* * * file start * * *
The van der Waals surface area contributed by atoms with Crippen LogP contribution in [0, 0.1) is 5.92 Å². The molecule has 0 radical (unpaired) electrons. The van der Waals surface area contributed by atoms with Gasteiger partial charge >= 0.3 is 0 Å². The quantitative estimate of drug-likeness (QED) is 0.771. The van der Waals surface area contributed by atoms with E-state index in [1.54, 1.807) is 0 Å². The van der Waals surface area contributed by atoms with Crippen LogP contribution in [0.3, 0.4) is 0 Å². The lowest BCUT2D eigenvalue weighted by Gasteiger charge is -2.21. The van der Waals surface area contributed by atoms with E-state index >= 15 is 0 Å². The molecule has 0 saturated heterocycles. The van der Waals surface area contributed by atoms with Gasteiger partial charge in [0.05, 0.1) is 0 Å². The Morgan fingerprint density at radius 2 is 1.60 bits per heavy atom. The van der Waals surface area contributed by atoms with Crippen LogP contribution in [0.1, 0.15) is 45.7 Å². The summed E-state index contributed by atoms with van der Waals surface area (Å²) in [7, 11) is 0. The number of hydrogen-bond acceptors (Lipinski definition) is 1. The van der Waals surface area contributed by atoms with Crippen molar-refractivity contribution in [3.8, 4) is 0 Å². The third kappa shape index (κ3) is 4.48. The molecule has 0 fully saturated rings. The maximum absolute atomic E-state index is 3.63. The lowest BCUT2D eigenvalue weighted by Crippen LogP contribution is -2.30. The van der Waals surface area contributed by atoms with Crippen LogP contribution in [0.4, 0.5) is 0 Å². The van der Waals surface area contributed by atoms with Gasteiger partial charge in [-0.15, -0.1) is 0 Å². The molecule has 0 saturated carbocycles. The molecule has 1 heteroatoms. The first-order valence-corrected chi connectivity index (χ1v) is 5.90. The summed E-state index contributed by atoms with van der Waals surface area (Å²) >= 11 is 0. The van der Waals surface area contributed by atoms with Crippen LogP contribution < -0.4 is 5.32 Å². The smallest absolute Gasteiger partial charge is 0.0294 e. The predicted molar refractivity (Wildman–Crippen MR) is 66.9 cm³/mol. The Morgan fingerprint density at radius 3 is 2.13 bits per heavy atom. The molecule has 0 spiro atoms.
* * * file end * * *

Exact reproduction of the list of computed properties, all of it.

The van der Waals surface area contributed by atoms with Crippen LogP contribution in [0, 0.1) is 5.92 Å². The molecule has 0 radical (unpaired) electrons. The van der Waals surface area contributed by atoms with Gasteiger partial charge >= 0.3 is 0 Å². The quantitative estimate of drug-likeness (QED) is 0.771. The van der Waals surface area contributed by atoms with E-state index in [1.54, 1.807) is 0 Å². The van der Waals surface area contributed by atoms with Crippen LogP contribution in [0.3, 0.4) is 0 Å². The lowest BCUT2D eigenvalue weighted by Gasteiger charge is -2.21. The van der Waals surface area contributed by atoms with E-state index >= 15 is 0 Å². The molecule has 0 saturated heterocycles. The van der Waals surface area contributed by atoms with Gasteiger partial charge in [0.05, 0.1) is 0 Å². The Morgan fingerprint density at radius 2 is 1.60 bits per heavy atom. The van der Waals surface area contributed by atoms with Crippen LogP contribution in [0.1, 0.15) is 45.7 Å². The summed E-state index contributed by atoms with van der Waals surface area (Å²) in [7, 11) is 0. The number of hydrogen-bond acceptors (Lipinski definition) is 1. The van der Waals surface area contributed by atoms with Crippen molar-refractivity contribution in [3.8, 4) is 0 Å². The third kappa shape index (κ3) is 4.48. The molecule has 0 fully saturated rings. The maximum absolute atomic E-state index is 3.63. The lowest BCUT2D eigenvalue weighted by Crippen LogP contribution is -2.30. The van der Waals surface area contributed by atoms with Crippen LogP contribution in [0.4, 0.5) is 0 Å². The van der Waals surface area contributed by atoms with Gasteiger partial charge in [-0.15, -0.1) is 0 Å². The molecule has 0 saturated carbocycles. The molecule has 1 heteroatoms. The first-order valence-corrected chi connectivity index (χ1v) is 5.90. The summed E-state index contributed by atoms with van der Waals surface area (Å²) >= 11 is 0. The van der Waals surface area contributed by atoms with Crippen LogP contribution < -0.4 is 5.32 Å². The smallest absolute Gasteiger partial charge is 0.0294 e. The predicted molar refractivity (Wildman–Crippen MR) is 66.9 cm³/mol. The Morgan fingerprint density at radius 3 is 2.13 bits per heavy atom. The molecule has 0 spiro atoms.